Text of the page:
Nearly all the houses were built of native wood finished later with pine weatherboards and pine lumber inside.  Plenty of large rocks and sand were found near St. Stephen.  Brick was made by F. Smile in the town; other building materials came by steamboat from Brownville.  Many settlers from Buffalo followed in 1858 and 1859 to Arago. At one time, six families were living in the warehouse.  The first settlers came by the Hannibal & St. Joseph Railroad to St. Joseph, Mo., and from there to Arago.  On June 15,1859, in Buffalo, N.Y., a convention was called to elect an agent to go to Arago to pay the balance for the land.  It also voted a levy of $5 on each share. Gust C. Duerfeldt Sr., being elected agent, landed at Arago June 23, 1859, went on horseback the next day to Salem, the county seat (at the time) of Richardson County.

I found to my surprise that our mortgage of $14,000.00 was not on record.  Mr. Story stated, that Mr. Wm. Mann asked him $1 for recording, which was too much.  We sold the timberland for $6.00 per acre and the prairie land for $5.00 per acre.  Many of the 500 shareholders came to Arago, built houses and started business with the sawmill.  A flourmill was started; Mike Gehling and H. Sommerland had built a brewery.  Nemijeck, from Nemaha County, built a whiskey distillery.  There were five large general stores, one farm implement, three blacksmiths, four saloons, wagons and copper shop, one Doctor and one watchmaker.  Allegewahr was shipping all kinds of grain, wool, etc.  He later sold the business to Peter Frederick Sr.  Also, there was hog packing business, from a few hogs up to 10,000 a season.  As Arago was the only hog market in the County, it took the farmers from Spicer precinct nearly three days to drive their hogs to Arago.

Among the buildings at Arago was a fine Evangelical Lutheran Church 20x60.  The Catholic Church a large two-story schoolhouse, which taught both English and German, a newspaper published one-half in German and one- half in English.  There was a large dance hall with a stage, two large hotels, a chair factory owned by P. B. Miller and B. Solomon, a brickyard owned by Mr. Smile. Arago had a brass band of 20 pieces, also a string band and a German singing society.  On application, Governor Saunders gave the town thirty-five new muskets, which Colonel J. D. Fremont bought in Germany.  These muskets were for protection against the Indians.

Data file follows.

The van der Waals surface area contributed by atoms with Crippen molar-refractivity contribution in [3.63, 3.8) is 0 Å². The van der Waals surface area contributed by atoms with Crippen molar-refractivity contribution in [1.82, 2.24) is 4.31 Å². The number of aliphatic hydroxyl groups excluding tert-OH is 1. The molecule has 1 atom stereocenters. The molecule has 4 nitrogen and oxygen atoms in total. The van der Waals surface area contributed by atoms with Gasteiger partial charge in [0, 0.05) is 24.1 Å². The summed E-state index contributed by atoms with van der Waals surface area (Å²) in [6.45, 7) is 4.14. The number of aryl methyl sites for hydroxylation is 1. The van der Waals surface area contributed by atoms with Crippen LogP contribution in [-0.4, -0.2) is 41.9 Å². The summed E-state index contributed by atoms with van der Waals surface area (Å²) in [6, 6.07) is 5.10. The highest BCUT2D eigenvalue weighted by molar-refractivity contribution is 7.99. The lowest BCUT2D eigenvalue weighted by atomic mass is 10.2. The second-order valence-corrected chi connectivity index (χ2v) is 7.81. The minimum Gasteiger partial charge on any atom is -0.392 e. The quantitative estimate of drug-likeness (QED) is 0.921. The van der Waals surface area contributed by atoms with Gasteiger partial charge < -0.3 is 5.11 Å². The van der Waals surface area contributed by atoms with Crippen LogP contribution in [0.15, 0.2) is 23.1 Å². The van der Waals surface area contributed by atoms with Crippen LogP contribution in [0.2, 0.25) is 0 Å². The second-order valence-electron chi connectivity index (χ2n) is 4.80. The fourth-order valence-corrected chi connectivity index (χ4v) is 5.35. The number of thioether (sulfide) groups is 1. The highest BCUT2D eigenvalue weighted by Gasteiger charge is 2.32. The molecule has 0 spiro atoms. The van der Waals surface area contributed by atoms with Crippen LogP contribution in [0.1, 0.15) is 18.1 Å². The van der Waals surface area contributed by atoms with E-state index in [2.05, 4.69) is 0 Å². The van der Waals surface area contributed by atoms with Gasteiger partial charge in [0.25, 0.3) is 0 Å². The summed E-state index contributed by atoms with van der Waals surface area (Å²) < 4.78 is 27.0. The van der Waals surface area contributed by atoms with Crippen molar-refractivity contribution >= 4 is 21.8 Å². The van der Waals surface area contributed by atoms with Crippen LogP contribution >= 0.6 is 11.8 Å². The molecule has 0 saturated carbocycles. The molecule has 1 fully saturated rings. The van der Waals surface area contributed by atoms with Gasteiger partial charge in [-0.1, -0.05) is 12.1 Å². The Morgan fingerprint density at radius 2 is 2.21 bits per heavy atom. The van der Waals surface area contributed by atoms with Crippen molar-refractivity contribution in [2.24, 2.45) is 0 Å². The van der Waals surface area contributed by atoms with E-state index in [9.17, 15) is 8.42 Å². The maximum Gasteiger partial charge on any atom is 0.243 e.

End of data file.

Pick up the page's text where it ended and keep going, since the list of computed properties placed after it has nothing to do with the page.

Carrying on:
Mr. Rosellus in Missouri furnished the first settlers with provisions. (We owed him in 1859 over $800.00)  Flour was from $3.00 to $4.00 per barrel, live hogs from $2.00 to $3.00, beef from $1.75 to $2.00 per hundred pounds, corn from 20 to 25 cents, potatoes 25 to 30 cents per bushel, butter 10 cents, coffee 15 cents, sugar 10 cents per pound. Eggs 5 cents a dozen. Corn, rye, wheat, barley and potatoes were sent in two-bushel sacks, oats in four-bushel sacks.  Pork and all other kinds of provisions were sent by steamboats.  At times there would be four or five steamboats docked at the same time.

Arago was the first town in the County to be incorporated as a city, requiring a special act of the Territorial Legislature to accomplish the fact.  The date was January 10, 1860 located in Section 11, Township 2, Range 18, Richardson County, NE.  The city limits took in 240 acres plus some fraction of sections.

There was no bank at Arago.  Buffalo, N.Y. banks paid 4 per-cent interest on deposits and interest was 10 per-cent on borrowed money.  Gust Duerfeldt Sr. further states, "by agreement we were sent drafts payable, at the First National Bank of New York.  As fast as we received the money, (the balance of $6,300.00) I paid $1,000.00 in gold, and the rest in currency.  To the first settlers we sent them money, for improvements, by express to St. Joe, Mo.  From there the Arago Treasurer, H. Sacht, had to get the same."  Later, L. Allegewahr and Peter Frederick Sr., furnished money to farmers and citizens.  The sawmill was donated to a man from Brownville, to erect a flourmill in Arago.  He became the owner of and operated both the sawmill and the flourmill.